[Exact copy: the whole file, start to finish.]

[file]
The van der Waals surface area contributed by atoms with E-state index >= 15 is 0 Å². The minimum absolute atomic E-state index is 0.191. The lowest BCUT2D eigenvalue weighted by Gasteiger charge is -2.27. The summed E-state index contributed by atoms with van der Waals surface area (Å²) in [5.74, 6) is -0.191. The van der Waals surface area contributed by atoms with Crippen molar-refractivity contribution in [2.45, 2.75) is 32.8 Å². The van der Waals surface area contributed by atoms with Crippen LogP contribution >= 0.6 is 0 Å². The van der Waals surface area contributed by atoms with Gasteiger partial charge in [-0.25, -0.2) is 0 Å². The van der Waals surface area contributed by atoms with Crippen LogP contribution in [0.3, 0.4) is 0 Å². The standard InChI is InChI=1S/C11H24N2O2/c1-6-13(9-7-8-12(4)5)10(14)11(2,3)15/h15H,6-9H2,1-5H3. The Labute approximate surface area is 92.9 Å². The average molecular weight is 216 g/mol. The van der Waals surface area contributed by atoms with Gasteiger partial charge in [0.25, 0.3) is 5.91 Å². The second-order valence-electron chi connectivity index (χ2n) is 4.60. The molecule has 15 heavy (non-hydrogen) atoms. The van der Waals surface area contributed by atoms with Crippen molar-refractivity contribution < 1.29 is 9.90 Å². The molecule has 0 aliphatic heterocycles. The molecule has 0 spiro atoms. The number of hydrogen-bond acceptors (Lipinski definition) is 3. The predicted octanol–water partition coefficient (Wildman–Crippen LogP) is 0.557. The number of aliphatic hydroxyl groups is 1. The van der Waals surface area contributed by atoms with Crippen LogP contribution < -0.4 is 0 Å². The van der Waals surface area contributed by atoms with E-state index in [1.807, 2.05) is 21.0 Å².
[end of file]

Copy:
The van der Waals surface area contributed by atoms with E-state index >= 15 is 0 Å². The minimum absolute atomic E-state index is 0.191. The lowest BCUT2D eigenvalue weighted by Gasteiger charge is -2.27. The summed E-state index contributed by atoms with van der Waals surface area (Å²) in [5.74, 6) is -0.191. The van der Waals surface area contributed by atoms with Crippen molar-refractivity contribution in [2.45, 2.75) is 32.8 Å². The van der Waals surface area contributed by atoms with Crippen LogP contribution >= 0.6 is 0 Å². The van der Waals surface area contributed by atoms with Gasteiger partial charge in [-0.25, -0.2) is 0 Å². The van der Waals surface area contributed by atoms with Crippen LogP contribution in [0.3, 0.4) is 0 Å². The standard InChI is InChI=1S/C11H24N2O2/c1-6-13(9-7-8-12(4)5)10(14)11(2,3)15/h15H,6-9H2,1-5H3. The Labute approximate surface area is 92.9 Å². The average molecular weight is 216 g/mol. The van der Waals surface area contributed by atoms with Gasteiger partial charge in [0.25, 0.3) is 5.91 Å². The second-order valence-electron chi connectivity index (χ2n) is 4.60. The molecule has 15 heavy (non-hydrogen) atoms. The van der Waals surface area contributed by atoms with Crippen molar-refractivity contribution < 1.29 is 9.90 Å². The molecule has 0 aliphatic heterocycles. The molecule has 0 spiro atoms. The number of hydrogen-bond acceptors (Lipinski definition) is 3. The predicted octanol–water partition coefficient (Wildman–Crippen LogP) is 0.557. The number of aliphatic hydroxyl groups is 1. The van der Waals surface area contributed by atoms with Crippen LogP contribution < -0.4 is 0 Å². The van der Waals surface area contributed by atoms with E-state index in [1.807, 2.05) is 21.0 Å².